On Thursday, Oct 3rd at 5:30 Dianne Whelan and Louisa Robinson completed a 3500 KM paddle from Peace River, Alberta to Tuktoyuktuk, NWT.
They left June 6, 2019 and over the last 4 months encountered rapids, frigid temperatures, and bears unaffected and unafraid of human presence. This 3500 KM paddle is part of a 24000 KM journey called The Great Trail that filmmaker and author Dianne Whelan embarked on five years ago making a film called “500 days in the Wild”.
Since leaving Newfoundland July 2015 she has been walking, paddling, snowshoeing and mountain bike riding the longest trail in the world.
Dianne spent the first few years traveling solo but her partner Louisa joined her for this leg of epic paddle.
“I’ve never been so close to death as on this river”, she said.
She felt closes death the last few weeks than when she filmed her last feature film, 40 Days at Base Camp, on Mount Everest.
The journey’s environment was unforgiving. Dianne and Lousia had a standoff with a bear on the MacKenzie River that after several warning shots were fired—wasn’t afraid. Julien Gauthier, who was paddling the trail in front of them was mauled to death. Thomas Destailleur, who was paddling a few days behind them, drowned.
At times they didn’t have reception for up to 3 weeks and communicated for emergencies only by satellite phone. Their friends and family tracked them through a tracking app called ‘Spot’.
“We never saw another paddler on the river. It felt like everyone around us was dying. It becomes painfully aware that it could be anyone. At that point it is not just a physical challenge but a psychological one as well.”
Arriving Thursday evening right before snow and strong winds hit in Tuktoyuktuk, locals in Tuktoyuktuk said not many paddlers come this late in the season.
On the shores to greet them (as a surprise) was Robinson’s daughter, Janne Robinson. Janne decided last minute to fly from San Diego to the Arctic Circle to surprise her mother and her partner, Dianne.
She flew for two days and drove the last 160 KM’s from Inuvik to Tuktoyuktuk in a big muddy truck. Embarking on her own expedition to honor and give tribute to her mother and Dianne’s journey, and miraculously arriving only 30 minutes before they landed.
In the Instagram video (see here) Robinson shared you can hear her mother slowly realize and recognize her daughter. She begins shouting, “Janne! Janne!” as they arrive frozen to shore.
Louisa gets out of the canoe crying and embraces her daughter.
“At first I went — is that Janne?” Louisa shared.
“Dianne looked at me and said, ‘No sweetie — but we will FaceTime her when we get to shore’ but then I realized it was her when I saw her jump up and down.”
“Our hearts had been so hard. I hadn’t cried in 4 months. We had to be so toughand together out there. Seeing Janne broke our hearts open”, Dianne said.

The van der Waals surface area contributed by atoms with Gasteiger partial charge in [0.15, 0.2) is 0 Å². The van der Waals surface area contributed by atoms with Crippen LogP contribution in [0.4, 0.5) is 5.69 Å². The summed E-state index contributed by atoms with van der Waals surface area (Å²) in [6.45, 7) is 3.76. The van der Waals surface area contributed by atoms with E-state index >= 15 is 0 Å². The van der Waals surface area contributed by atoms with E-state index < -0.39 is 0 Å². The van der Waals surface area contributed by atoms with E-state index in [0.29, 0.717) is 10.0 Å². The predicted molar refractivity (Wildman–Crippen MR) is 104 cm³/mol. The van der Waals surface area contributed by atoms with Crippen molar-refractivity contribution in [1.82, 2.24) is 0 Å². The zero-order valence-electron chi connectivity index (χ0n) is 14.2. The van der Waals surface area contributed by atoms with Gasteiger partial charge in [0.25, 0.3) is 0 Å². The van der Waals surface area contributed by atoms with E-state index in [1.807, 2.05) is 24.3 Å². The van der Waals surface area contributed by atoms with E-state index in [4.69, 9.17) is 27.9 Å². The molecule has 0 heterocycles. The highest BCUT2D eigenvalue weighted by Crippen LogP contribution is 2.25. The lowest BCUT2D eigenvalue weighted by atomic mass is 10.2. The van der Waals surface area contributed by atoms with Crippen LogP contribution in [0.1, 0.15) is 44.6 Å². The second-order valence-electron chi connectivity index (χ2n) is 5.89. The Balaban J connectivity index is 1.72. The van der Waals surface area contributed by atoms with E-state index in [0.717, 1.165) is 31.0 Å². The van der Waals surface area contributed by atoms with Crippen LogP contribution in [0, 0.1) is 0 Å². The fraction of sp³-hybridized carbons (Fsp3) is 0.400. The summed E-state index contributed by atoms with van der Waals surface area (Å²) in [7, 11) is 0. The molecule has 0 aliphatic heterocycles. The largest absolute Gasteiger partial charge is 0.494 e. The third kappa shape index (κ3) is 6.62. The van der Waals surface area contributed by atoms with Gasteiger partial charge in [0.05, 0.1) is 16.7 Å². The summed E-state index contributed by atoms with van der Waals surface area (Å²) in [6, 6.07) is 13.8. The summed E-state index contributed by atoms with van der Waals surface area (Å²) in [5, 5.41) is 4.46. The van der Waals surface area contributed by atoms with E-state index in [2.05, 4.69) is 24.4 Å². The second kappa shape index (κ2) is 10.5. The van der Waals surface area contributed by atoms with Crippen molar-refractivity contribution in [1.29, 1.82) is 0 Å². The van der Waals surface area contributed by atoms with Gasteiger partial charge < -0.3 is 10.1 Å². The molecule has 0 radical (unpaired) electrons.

The shared the story garnered a response from her audience that was stronger than anything she’s received in 5 years of working online as a writer, generating nearly 20,000 views in the first few days.
“I received hundreds of messages and comments from people saying it made them cry, and moved them to live with more courage. One woman said that she’s pregnant andhopes to create a relationship with her daughter with the same kind of love she witnessed.“ Janne noted.
“I realized that when my mother is ninety, lying on her death bed this is a moment I will want to bare witness to. Retrieving two of the women I love most from the waters of this great expedition felt important.”
Dianne Whelan’s film is a search for lost wisdom — featuring the voices of many indigenous elders in communities along the way. She believes what we need to know we have forgotten and is gathering knowledge of the land from those that remember. Dianne still has another 6000 KM’s left of the trail.
“Seeing Janne on the shore was the pot of gold at the end of the rainbow”, Dianne said.
“I left alone on this journey because the world stopped making sense to me. One of the things I’m coming home with is a family”.
About Dianne Whelan
Dianne is an award winning filmmaker, author and public speaker. She has made films on the world’s highest mountain, near the North Pole, and now the longest trail in the world.
For more information about Dianne’s film and her next 6000 KM’s here, check out her pages on social profile – @500daysinthewild, @diannewhelanphotos, and www.diannewhelan.com.
About Janne Robinson
Janne Robinson is a Canadian author, poet, film director, retreat leader, workshop lecturer, coach and CEO of ‘This is for the women’. Her poetry, films and first book, a collection of poems titled ‘This is for the women who don’t give a f**k’ have touched millions of people. Robinson’s work revolves around encouraging people to become accessible to their truths.
You can follow her on @jannerobinson
Amanda Holt, COO
This is for the Women
500 Days in the Wild